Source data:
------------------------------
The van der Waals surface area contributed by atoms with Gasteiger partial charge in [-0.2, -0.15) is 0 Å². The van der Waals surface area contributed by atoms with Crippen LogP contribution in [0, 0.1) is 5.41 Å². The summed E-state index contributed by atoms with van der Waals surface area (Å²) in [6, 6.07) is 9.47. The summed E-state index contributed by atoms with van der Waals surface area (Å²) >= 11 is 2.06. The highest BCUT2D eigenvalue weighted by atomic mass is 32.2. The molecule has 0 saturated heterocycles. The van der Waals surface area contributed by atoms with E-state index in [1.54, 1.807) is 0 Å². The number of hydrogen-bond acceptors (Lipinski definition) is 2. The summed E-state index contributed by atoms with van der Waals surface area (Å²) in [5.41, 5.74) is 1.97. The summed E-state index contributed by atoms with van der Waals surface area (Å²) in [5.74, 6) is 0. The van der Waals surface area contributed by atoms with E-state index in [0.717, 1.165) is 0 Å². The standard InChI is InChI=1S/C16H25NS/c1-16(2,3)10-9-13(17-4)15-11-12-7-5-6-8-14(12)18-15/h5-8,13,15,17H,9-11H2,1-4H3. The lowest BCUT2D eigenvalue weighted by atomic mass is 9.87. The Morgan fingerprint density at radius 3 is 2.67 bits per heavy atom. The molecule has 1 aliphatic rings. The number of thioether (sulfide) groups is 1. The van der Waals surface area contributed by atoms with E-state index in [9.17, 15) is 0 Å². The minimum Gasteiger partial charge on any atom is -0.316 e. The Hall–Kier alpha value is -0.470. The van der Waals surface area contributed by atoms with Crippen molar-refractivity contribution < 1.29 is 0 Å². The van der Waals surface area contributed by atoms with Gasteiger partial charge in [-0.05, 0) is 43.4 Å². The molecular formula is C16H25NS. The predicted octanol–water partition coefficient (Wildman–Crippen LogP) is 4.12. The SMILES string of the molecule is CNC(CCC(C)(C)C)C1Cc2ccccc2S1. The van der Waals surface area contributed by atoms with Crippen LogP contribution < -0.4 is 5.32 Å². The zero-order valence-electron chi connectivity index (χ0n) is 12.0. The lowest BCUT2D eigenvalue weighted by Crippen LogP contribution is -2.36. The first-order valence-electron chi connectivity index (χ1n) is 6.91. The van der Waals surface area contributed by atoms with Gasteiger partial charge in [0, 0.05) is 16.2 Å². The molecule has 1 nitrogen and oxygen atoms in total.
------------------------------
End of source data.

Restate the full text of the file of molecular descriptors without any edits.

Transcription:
The van der Waals surface area contributed by atoms with Gasteiger partial charge in [-0.2, -0.15) is 0 Å². The van der Waals surface area contributed by atoms with Crippen LogP contribution in [0, 0.1) is 5.41 Å². The summed E-state index contributed by atoms with van der Waals surface area (Å²) in [6, 6.07) is 9.47. The summed E-state index contributed by atoms with van der Waals surface area (Å²) >= 11 is 2.06. The highest BCUT2D eigenvalue weighted by atomic mass is 32.2. The molecule has 0 saturated heterocycles. The van der Waals surface area contributed by atoms with E-state index in [1.54, 1.807) is 0 Å². The number of hydrogen-bond acceptors (Lipinski definition) is 2. The summed E-state index contributed by atoms with van der Waals surface area (Å²) in [5.41, 5.74) is 1.97. The summed E-state index contributed by atoms with van der Waals surface area (Å²) in [5.74, 6) is 0. The van der Waals surface area contributed by atoms with E-state index in [0.717, 1.165) is 0 Å². The standard InChI is InChI=1S/C16H25NS/c1-16(2,3)10-9-13(17-4)15-11-12-7-5-6-8-14(12)18-15/h5-8,13,15,17H,9-11H2,1-4H3. The lowest BCUT2D eigenvalue weighted by atomic mass is 9.87. The Morgan fingerprint density at radius 3 is 2.67 bits per heavy atom. The molecule has 1 aliphatic rings. The number of thioether (sulfide) groups is 1. The van der Waals surface area contributed by atoms with E-state index in [9.17, 15) is 0 Å². The minimum Gasteiger partial charge on any atom is -0.316 e. The Hall–Kier alpha value is -0.470. The van der Waals surface area contributed by atoms with Crippen molar-refractivity contribution < 1.29 is 0 Å². The van der Waals surface area contributed by atoms with Gasteiger partial charge in [-0.05, 0) is 43.4 Å². The molecular formula is C16H25NS. The predicted octanol–water partition coefficient (Wildman–Crippen LogP) is 4.12. The SMILES string of the molecule is CNC(CCC(C)(C)C)C1Cc2ccccc2S1. The van der Waals surface area contributed by atoms with Crippen LogP contribution < -0.4 is 5.32 Å². The zero-order valence-electron chi connectivity index (χ0n) is 12.0. The lowest BCUT2D eigenvalue weighted by Crippen LogP contribution is -2.36. The first-order valence-electron chi connectivity index (χ1n) is 6.91. The van der Waals surface area contributed by atoms with Gasteiger partial charge in [0, 0.05) is 16.2 Å². The molecule has 1 nitrogen and oxygen atoms in total.